Yama Ploskonska makes paper as a means to an end, but make no mistake – he is obsessed with the papermaking process. How else to explain the stupendous projects with DIY equjpment, the stupendously ambitious printing projects with his paper as star, the patent-pending chiaroscuro watermark in his own contribution to this book, and most of all his noble efforts to develop community among papermakers.
The final point is exemplified by the 2021 Handmade Paper Swatch Swap Yearbook, which culminates a 21 year run. Yama worked hard to publicize and recruit for the project, garnering 82 papermaking artists from around the world to contribute over a hundred swatches of one or more of their papers, with descriptions of their fiber sources and recipes for preparation and formation of sheets.
The papermakers listed below hail from 19 countries, such an amazing achievement given the physical, personal presence created in each of over 100 scrapbooks, that they are worth listing: all over the USA, Japan, Italy, the UK, Portugal Denmark, France, Mexico, South Africa, Haiti, Ghana, Ecuador, Australia, Canada, Indonesia, Micronesia, Germany, Brazil, and Peru.
Each artist sent small swatches in an edition of a little over a hundred (so less than a dozen standard sheets) and Yama assembled the group’s collection into the scrapbooks. The fiber sources and techniques are as varied as the geography of the studios: Aviva W. Fontes from California collected discarded leis on a Hawaiian vacation and combined them with her morning tea bags to tinge her pulp. Alicia Canary in Massachusetts collected the highly invasive Japanese knotweed for its strong fibers. Suzi Ballenger in Rhode Island used Japanese indigo (in the banana family) to create a spectacular color in her rough-textured sheets. Julie Johnson in Oregon grew her own kozo (the traditional Asian fiber) and used okra slime as a sizing and formation aid. One of her samples was infused with tiny bits of turkey feathers! My favorite technique came from the premiere papermaking studio in the US – Amy Jacobs, Master Collaborator at Dieu Donne‘ in NYC, re-laid dark pulp on white , covered with lace, and used a fine nozzle spray to get a lacy stencil effect. Her “Ghost lace cotton” is truly unique!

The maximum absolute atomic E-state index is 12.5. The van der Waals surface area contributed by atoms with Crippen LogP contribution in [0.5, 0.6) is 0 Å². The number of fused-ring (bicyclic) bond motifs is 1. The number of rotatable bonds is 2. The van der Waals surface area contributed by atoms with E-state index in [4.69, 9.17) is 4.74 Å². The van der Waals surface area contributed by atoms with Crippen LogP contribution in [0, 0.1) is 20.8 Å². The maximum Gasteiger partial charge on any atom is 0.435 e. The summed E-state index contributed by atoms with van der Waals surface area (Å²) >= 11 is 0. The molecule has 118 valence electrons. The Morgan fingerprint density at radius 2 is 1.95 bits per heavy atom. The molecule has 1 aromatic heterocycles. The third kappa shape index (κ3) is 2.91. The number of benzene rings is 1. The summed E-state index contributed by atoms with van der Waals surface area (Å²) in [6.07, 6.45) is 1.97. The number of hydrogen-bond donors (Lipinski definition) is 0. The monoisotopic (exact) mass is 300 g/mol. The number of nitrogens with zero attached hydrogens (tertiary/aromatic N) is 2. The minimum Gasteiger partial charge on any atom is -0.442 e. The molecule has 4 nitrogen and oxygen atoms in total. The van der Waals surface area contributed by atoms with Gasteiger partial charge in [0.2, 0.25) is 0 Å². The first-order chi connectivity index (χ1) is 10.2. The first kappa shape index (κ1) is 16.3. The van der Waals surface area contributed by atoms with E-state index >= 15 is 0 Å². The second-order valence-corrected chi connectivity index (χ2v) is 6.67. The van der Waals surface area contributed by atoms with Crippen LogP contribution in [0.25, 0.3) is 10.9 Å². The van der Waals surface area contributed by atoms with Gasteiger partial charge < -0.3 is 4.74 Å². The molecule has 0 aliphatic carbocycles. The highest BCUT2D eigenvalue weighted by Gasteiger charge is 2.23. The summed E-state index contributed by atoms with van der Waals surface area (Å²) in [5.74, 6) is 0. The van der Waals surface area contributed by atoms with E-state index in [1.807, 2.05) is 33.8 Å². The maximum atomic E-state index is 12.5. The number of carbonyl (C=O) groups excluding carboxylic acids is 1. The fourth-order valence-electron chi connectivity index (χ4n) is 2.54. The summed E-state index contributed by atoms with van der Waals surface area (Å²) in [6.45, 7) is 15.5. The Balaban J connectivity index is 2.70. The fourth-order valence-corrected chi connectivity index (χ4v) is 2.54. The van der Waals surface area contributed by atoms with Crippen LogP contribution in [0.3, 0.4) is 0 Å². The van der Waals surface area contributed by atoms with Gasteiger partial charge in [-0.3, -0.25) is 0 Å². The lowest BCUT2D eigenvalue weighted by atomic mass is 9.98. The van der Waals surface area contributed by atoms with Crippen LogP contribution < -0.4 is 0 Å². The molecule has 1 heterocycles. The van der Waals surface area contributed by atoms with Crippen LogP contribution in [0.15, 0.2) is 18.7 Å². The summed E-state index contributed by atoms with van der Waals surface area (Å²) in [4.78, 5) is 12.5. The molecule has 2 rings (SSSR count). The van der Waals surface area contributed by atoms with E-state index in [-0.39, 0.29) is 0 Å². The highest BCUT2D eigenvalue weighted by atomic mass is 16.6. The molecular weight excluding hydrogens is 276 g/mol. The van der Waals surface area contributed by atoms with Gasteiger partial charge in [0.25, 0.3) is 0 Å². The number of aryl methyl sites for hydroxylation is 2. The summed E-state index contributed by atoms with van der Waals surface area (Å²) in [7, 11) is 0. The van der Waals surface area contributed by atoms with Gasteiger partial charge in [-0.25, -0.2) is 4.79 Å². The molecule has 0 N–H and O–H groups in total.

Fibers used included lots of linters, the by-product of textile production that is a staple supply, and much recycling of everything from used clothing and junk mail to backyard weeds and old Brazilian bank notes. Raw fibers were cooked in lye or soda ash and usually beaten in a Hollander. Recycled stock was common, usually reduced to pulp in a blender.
Yama deserves great praise for coordinating and physically producing this marvelous scrapbook. Find him on Facebook and tell him so!